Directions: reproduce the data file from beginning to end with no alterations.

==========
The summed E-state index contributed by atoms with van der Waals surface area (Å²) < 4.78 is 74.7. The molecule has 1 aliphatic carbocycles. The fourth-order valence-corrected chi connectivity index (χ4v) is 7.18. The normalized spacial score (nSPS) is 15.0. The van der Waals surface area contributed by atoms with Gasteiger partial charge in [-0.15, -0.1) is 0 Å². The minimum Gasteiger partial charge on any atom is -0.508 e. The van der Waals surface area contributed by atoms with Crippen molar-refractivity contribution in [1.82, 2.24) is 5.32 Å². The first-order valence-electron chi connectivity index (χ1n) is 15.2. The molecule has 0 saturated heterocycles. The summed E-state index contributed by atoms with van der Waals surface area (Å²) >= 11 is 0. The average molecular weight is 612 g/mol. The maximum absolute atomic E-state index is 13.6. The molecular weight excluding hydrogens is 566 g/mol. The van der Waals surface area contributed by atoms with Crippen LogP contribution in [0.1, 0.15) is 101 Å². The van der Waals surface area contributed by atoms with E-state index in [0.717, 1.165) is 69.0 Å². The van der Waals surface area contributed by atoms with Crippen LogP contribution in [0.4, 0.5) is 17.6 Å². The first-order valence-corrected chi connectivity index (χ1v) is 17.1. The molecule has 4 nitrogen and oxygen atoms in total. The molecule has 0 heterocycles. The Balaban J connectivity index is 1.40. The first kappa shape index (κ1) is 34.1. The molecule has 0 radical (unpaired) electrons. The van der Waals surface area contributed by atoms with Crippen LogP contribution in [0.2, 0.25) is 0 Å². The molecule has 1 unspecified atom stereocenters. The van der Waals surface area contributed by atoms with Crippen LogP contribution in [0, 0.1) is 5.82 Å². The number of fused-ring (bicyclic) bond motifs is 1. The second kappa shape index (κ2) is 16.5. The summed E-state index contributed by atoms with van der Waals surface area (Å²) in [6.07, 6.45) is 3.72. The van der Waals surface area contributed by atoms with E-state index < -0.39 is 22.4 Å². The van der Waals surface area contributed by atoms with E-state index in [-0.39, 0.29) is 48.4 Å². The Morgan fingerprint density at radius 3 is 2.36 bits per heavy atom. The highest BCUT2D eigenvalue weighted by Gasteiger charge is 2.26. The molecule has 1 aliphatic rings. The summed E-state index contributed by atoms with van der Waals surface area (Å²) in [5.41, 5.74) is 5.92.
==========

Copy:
The summed E-state index contributed by atoms with van der Waals surface area (Å²) < 4.78 is 74.7. The molecule has 1 aliphatic carbocycles. The fourth-order valence-corrected chi connectivity index (χ4v) is 7.18. The normalized spacial score (nSPS) is 15.0. The van der Waals surface area contributed by atoms with Gasteiger partial charge in [-0.15, -0.1) is 0 Å². The minimum Gasteiger partial charge on any atom is -0.508 e. The van der Waals surface area contributed by atoms with Crippen molar-refractivity contribution in [1.82, 2.24) is 5.32 Å². The first-order valence-electron chi connectivity index (χ1n) is 15.2. The molecule has 0 saturated heterocycles. The summed E-state index contributed by atoms with van der Waals surface area (Å²) >= 11 is 0. The average molecular weight is 612 g/mol. The maximum absolute atomic E-state index is 13.6. The molecular weight excluding hydrogens is 566 g/mol. The van der Waals surface area contributed by atoms with Crippen LogP contribution in [0.1, 0.15) is 101 Å². The van der Waals surface area contributed by atoms with E-state index in [0.717, 1.165) is 69.0 Å². The van der Waals surface area contributed by atoms with Crippen LogP contribution in [0.4, 0.5) is 17.6 Å². The first-order valence-corrected chi connectivity index (χ1v) is 17.1. The molecule has 4 nitrogen and oxygen atoms in total. The molecule has 0 heterocycles. The Balaban J connectivity index is 1.40. The first kappa shape index (κ1) is 34.1. The molecule has 0 radical (unpaired) electrons. The van der Waals surface area contributed by atoms with Crippen LogP contribution in [0.2, 0.25) is 0 Å². The molecule has 1 unspecified atom stereocenters. The van der Waals surface area contributed by atoms with Crippen LogP contribution in [0, 0.1) is 5.82 Å². The number of fused-ring (bicyclic) bond motifs is 1. The second kappa shape index (κ2) is 16.5. The summed E-state index contributed by atoms with van der Waals surface area (Å²) in [6.07, 6.45) is 3.72. The van der Waals surface area contributed by atoms with E-state index < -0.39 is 22.4 Å². The van der Waals surface area contributed by atoms with E-state index in [-0.39, 0.29) is 48.4 Å². The Morgan fingerprint density at radius 3 is 2.36 bits per heavy atom. The highest BCUT2D eigenvalue weighted by Gasteiger charge is 2.26. The molecule has 1 aliphatic rings. The summed E-state index contributed by atoms with van der Waals surface area (Å²) in [5.41, 5.74) is 5.92.